I don’t know how many years I have been writing a blog post for this day, which probably means I’ve written it a few times. I know that each year it gets harder to write about the same anniversary because the facts haven’t changed. The same events have occurred, the same people made those events occur and for me personally is the obligation to tell that story. The real difference each year is the number of people who were there to tell us what happened gets fewer and fewer. That is the natural way of life and it is why we honor days like today. Today is May 8th and is the 74th anniversary of VE Day, Victory Europe. This is the day when Germany surrendered during WWII. Some people may not know this and that’s why I write this post.
I also write this post for these guys. These vets who were there to do those things that need remembering and who every year disappear on us. Veterans like Jerry Yellin, Edward Saylor, Dick Cole, and David Thatcher. I know I’m forgetting others but I said these names because I’ve been able to meet these folks and hear their stories. It’s sad to think that they’re all gone.
As a photographer, our job is always to document the world around us. We all see things in a different light but no matter how we look at things, we are all still recording a chunk of time. That’s how we pass on our stories and memories to others by sharing those photos. Today we are able to honor these fine folks and say thanks for what they did in part because their world was documented at the time. Stop today and say thanks, life would be very different without people like this and without the service they provided all those years ago.
I wasn’t kidding when I said the P-47’s were coming in a later post. It’s such an amazing fighter plane but sadly there aren’t enough out there anymore. I was very fortunate a few years back to see five of them at the Planes of Fame Airshow. I didn’t think they could do one better than the year with six P-38 Lightnings. Well, the Jug was a hit that weekend and the photos are still ones that I cherish. But not to keep you in suspense I’ll tell you how I got them.
There are two key spots at PoF that are great for flight shots. In the morning, the far west end of the runway has good light and background for the “going away shots,” where you see the tail of the aircraft. In the afternoon it’s best to be on the northeast corner by the static ramp fence where the planes come in from the north and do a banana pass by the crowd. Now if you have photo credentials then there is a pit for you but if you don’t just get to the fence early and you should be fine. It’s a cool place, a great show and I can honestly say I wish I was going this year.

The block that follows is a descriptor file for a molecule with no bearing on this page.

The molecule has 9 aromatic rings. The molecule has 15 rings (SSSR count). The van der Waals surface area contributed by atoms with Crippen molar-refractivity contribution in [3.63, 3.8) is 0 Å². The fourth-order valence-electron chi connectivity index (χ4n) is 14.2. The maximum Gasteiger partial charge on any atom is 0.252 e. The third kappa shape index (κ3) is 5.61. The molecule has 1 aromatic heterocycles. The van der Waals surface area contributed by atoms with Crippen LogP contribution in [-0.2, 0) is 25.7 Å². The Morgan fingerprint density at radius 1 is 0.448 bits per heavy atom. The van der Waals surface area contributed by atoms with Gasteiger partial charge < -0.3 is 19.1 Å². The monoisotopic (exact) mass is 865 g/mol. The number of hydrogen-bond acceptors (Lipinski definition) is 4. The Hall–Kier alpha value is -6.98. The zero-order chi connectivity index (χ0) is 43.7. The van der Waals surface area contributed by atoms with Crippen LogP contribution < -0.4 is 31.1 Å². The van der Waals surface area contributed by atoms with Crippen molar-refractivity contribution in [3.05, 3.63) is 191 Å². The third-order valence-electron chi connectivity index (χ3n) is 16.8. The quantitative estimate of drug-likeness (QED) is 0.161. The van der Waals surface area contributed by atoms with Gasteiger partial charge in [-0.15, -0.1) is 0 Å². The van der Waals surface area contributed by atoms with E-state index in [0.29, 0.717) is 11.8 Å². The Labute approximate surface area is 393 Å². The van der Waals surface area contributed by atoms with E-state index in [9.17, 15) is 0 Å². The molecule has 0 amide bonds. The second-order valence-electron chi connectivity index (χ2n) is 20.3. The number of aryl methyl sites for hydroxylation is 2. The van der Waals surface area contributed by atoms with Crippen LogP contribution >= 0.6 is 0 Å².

Images captured with Nikon D5, 200-400 VR on Lexar UDMA Digital Film
This coming weekend is the Planes of Fame Airshow in Chino, CA. I have gone to this two-day event for many years and since I started going it was always the highlight of that year. They cram a lot of planes and a lot of flying into those two days. Each year has a different theme which generally entails different aircraft showing up. Two of my most favorite years was in honor of the P-38 and P-47 Thunderbolt. You’ll see more of the Thunderbolt in another post.
Now many of you might be wondering how to make the most of those two days and get the best shots that you can. Well for starters get the sunrise photo pass. Some of the best warbird statics that I’ve gotten have been from that early day pass. I know it’s another cost to justify but it is worth it! At PoF they have two static ramps that you can get some amazing down the line shots that you just can’t get at other places. You can get detail shots, plane portraits, group shots, you name it. As you can see there is a yellow rope that prevents you from walking around the plane but honestly, I’ve never found that to be a problem in the past. The Northeast static ramp is open early and throughout part of the day. It’s a great place to walk around and work with different planes. My preferred setup is the D5 with the 24-70 or 70-200 but that hasn’t stopped me in the past from using the 200-400 either.